Wine dinners walk a fine between sharing knowledge without overwhelming guests with academia. Not everyone who attends a wine dinner is an aficionado! Moreover, we are, after all, primarily sensual beasts, and in view of that, our first course, Seabass Carpaccio, is served. This is a dish that enthralls as much as it surprises. From the specially prepared menu I expect the chili and lime taste, but there are some wonderful flavours that bring a smile to my face. Coriander and soy make it a delicious starter, but for me it is the shiso that really elevates it. Such a simple dish that is packed with enough elements to assault the palate. Bravo!
|Quail & foie gras|
The wine, a 2011 Gevrey Chambertin Villages, is a classic Burgundy - good aromatic notes, deep rich ruby red colour - like a Pinot Noir, but better. A fine choice.
Meanwhile, the tone for the dinner continues to be set by Oskar, who in-keeping with a number of sommeliers I have had the pleasure of meeting in Abu Dhabi, is very humble and cares about people simply enjoying their wine. He chats with his guests in his dual role of manager and sommelier in a very direct and accessible manner. He shares with guests how his daughter's middle name reflects his favorite wine region! As a father who dotes on his own daughter, I value his approach to share his soul with his guests. Now, would this work if the restaurant were to host a wine dinner for 50 or so people? No. The tone would be very different.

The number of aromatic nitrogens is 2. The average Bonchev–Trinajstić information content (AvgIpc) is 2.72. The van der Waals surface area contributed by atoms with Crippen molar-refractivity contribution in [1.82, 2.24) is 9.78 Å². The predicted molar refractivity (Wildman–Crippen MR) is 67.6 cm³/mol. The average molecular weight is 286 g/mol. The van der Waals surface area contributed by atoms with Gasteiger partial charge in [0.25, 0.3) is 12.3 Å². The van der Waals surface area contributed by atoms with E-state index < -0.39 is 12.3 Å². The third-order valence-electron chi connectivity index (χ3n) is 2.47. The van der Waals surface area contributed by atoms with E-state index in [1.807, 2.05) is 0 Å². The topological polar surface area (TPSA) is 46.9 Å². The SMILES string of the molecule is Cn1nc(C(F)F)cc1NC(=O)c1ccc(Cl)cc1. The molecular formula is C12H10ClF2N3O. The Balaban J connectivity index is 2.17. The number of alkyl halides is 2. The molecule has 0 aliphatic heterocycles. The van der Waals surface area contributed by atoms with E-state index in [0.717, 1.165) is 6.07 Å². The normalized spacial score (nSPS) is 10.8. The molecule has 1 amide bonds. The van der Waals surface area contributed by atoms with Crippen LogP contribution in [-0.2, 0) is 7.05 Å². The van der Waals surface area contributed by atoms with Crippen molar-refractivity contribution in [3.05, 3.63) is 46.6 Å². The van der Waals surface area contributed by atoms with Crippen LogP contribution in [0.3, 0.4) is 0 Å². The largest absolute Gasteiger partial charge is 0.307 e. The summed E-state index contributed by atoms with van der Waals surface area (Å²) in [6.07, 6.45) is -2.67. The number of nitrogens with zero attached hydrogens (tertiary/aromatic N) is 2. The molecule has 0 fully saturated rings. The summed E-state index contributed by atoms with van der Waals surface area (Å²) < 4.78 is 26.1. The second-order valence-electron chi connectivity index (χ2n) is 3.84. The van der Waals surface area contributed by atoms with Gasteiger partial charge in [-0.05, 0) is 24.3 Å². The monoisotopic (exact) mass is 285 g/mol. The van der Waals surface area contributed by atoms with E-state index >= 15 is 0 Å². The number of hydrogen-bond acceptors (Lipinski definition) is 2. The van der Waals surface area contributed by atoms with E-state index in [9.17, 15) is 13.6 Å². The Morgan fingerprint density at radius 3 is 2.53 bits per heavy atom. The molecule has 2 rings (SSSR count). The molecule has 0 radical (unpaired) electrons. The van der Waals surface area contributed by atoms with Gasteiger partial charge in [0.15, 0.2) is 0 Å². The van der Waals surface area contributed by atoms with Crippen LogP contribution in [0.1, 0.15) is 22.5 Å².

|Red wine poached Venison|
Again, we are treated to two wines. The first is a 2008 Clos de Mouche Beaune Premier Cru. It too has a rich deep red colour with initial notes of cherry. This wine is quite full considering it is so young. I imagine in a few years from now it will be even more superior. The second is a 2008 Charmes Chambertin Grand Cru which is another gorgeous red colour, but deeper and more complex. We are told it will age even better. It offers very solid tannins. This is my favourite wine of the night!
The wine dinner was overwhelmingly successful. While brunches are the obvious vehicle to promoting all-day dining restaurants, wine dinners work so well for signature restaurants and exclusive restaurants. I am sure there must be a temptation and indeed a demand to move the wine dinner to the main restaurant, but then you lose something. To be in a room with 11 other people where you have an opportunity to connect beyond the usual meaningless banter that marks meeting people at these functions; to be in a situation where you can pick the brain of the wine's agent or exporter and find out about trends in France, for example; to share that room with a manager who has overseen the restaurant garner that enviable recognition from the Wine Spectator - that is a wine dinner that sets the standard. And because it is in one of the city's top restaurants, you know it will be a memorable experience. Indeed, it was exactly that.
Dinner at Marco Pierre White Steakhouse & Grill,
The Fairmont at Bab Al Bahr,
+ 971 2 654 3333
Wines by Domaine Joseph Drouhin
Wine Dinner - vary, but tonight's 750 Dhs
Starters 85-130 Dhs
Mains 245-495 Dhs
Desserts 65-85 Dhs